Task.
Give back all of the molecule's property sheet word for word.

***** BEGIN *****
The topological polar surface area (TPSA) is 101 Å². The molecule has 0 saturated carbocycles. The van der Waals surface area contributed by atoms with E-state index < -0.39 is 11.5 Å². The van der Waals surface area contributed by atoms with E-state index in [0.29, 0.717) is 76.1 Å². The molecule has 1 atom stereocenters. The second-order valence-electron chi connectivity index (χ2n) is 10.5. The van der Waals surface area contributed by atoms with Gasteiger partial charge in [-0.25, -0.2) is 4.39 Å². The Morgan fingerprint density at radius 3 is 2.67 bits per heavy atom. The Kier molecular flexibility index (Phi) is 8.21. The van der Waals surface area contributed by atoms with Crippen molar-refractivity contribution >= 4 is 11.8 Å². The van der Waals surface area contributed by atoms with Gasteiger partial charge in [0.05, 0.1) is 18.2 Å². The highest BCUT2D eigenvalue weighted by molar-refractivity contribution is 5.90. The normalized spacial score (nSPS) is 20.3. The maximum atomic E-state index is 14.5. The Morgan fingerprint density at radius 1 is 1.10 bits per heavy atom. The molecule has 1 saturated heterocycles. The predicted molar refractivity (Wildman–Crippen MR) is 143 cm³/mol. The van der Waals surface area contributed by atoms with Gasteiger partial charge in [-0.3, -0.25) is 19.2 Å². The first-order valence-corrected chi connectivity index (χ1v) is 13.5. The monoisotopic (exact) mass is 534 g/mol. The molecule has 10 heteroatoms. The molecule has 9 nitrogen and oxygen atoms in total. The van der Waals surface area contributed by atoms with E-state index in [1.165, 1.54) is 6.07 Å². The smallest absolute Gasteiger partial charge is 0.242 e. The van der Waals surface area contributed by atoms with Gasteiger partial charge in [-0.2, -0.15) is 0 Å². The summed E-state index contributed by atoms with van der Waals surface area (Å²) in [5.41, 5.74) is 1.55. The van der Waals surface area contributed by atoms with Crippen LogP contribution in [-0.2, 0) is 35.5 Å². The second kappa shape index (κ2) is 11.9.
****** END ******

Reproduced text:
The topological polar surface area (TPSA) is 101 Å². The molecule has 0 saturated carbocycles. The van der Waals surface area contributed by atoms with E-state index < -0.39 is 11.5 Å². The van der Waals surface area contributed by atoms with E-state index in [0.29, 0.717) is 76.1 Å². The molecule has 1 atom stereocenters. The second-order valence-electron chi connectivity index (χ2n) is 10.5. The van der Waals surface area contributed by atoms with Gasteiger partial charge in [-0.25, -0.2) is 4.39 Å². The Morgan fingerprint density at radius 3 is 2.67 bits per heavy atom. The Kier molecular flexibility index (Phi) is 8.21. The van der Waals surface area contributed by atoms with Crippen molar-refractivity contribution >= 4 is 11.8 Å². The van der Waals surface area contributed by atoms with Gasteiger partial charge in [0.05, 0.1) is 18.2 Å². The highest BCUT2D eigenvalue weighted by molar-refractivity contribution is 5.90. The normalized spacial score (nSPS) is 20.3. The maximum atomic E-state index is 14.5. The Morgan fingerprint density at radius 1 is 1.10 bits per heavy atom. The molecule has 1 saturated heterocycles. The predicted molar refractivity (Wildman–Crippen MR) is 143 cm³/mol. The van der Waals surface area contributed by atoms with Gasteiger partial charge in [-0.3, -0.25) is 19.2 Å². The first-order valence-corrected chi connectivity index (χ1v) is 13.5. The monoisotopic (exact) mass is 534 g/mol. The molecule has 10 heteroatoms. The molecule has 9 nitrogen and oxygen atoms in total. The van der Waals surface area contributed by atoms with E-state index in [1.165, 1.54) is 6.07 Å². The smallest absolute Gasteiger partial charge is 0.242 e. The van der Waals surface area contributed by atoms with Gasteiger partial charge in [-0.2, -0.15) is 0 Å². The summed E-state index contributed by atoms with van der Waals surface area (Å²) in [5.41, 5.74) is 1.55. The van der Waals surface area contributed by atoms with Crippen LogP contribution in [-0.2, 0) is 35.5 Å². The second kappa shape index (κ2) is 11.9.